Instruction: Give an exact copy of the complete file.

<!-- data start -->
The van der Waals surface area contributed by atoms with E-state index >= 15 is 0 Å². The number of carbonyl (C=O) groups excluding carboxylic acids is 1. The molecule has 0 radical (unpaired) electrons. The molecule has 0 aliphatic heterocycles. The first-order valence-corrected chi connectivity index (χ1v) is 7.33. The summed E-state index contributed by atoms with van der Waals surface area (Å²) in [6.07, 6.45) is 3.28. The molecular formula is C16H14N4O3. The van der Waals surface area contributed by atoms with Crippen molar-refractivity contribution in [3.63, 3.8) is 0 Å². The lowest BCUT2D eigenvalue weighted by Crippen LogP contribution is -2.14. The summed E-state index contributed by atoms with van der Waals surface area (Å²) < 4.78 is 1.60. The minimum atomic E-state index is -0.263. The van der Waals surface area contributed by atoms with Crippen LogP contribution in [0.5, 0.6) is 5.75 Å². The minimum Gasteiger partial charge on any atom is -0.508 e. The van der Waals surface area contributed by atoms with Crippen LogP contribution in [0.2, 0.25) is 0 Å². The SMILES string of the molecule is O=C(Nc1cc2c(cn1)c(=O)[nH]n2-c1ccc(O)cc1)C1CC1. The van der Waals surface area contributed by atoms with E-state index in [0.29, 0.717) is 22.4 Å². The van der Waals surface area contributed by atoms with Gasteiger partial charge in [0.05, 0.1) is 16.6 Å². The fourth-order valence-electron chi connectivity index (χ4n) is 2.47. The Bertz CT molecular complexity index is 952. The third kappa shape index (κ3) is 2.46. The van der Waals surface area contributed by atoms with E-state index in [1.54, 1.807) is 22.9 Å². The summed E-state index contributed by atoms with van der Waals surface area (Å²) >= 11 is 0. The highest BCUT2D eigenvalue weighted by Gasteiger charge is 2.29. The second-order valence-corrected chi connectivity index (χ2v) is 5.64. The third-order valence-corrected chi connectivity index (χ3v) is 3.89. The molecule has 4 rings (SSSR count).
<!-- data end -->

The van der Waals surface area contributed by atoms with E-state index >= 15 is 0 Å². The number of carbonyl (C=O) groups excluding carboxylic acids is 1. The molecule has 0 radical (unpaired) electrons. The molecule has 0 aliphatic heterocycles. The first-order valence-corrected chi connectivity index (χ1v) is 7.33. The summed E-state index contributed by atoms with van der Waals surface area (Å²) in [6.07, 6.45) is 3.28. The molecular formula is C16H14N4O3. The van der Waals surface area contributed by atoms with Crippen molar-refractivity contribution in [3.63, 3.8) is 0 Å². The lowest BCUT2D eigenvalue weighted by Crippen LogP contribution is -2.14. The summed E-state index contributed by atoms with van der Waals surface area (Å²) < 4.78 is 1.60. The minimum atomic E-state index is -0.263. The van der Waals surface area contributed by atoms with Crippen LogP contribution in [0.5, 0.6) is 5.75 Å². The minimum Gasteiger partial charge on any atom is -0.508 e. The van der Waals surface area contributed by atoms with Crippen LogP contribution in [0.2, 0.25) is 0 Å². The SMILES string of the molecule is O=C(Nc1cc2c(cn1)c(=O)[nH]n2-c1ccc(O)cc1)C1CC1. The van der Waals surface area contributed by atoms with E-state index in [0.29, 0.717) is 22.4 Å². The van der Waals surface area contributed by atoms with Gasteiger partial charge in [0.05, 0.1) is 16.6 Å². The fourth-order valence-electron chi connectivity index (χ4n) is 2.47. The Bertz CT molecular complexity index is 952. The third kappa shape index (κ3) is 2.46. The van der Waals surface area contributed by atoms with E-state index in [1.54, 1.807) is 22.9 Å². The summed E-state index contributed by atoms with van der Waals surface area (Å²) >= 11 is 0. The highest BCUT2D eigenvalue weighted by Gasteiger charge is 2.29. The second-order valence-corrected chi connectivity index (χ2v) is 5.64. The third-order valence-corrected chi connectivity index (χ3v) is 3.89. The molecule has 4 rings (SSSR count).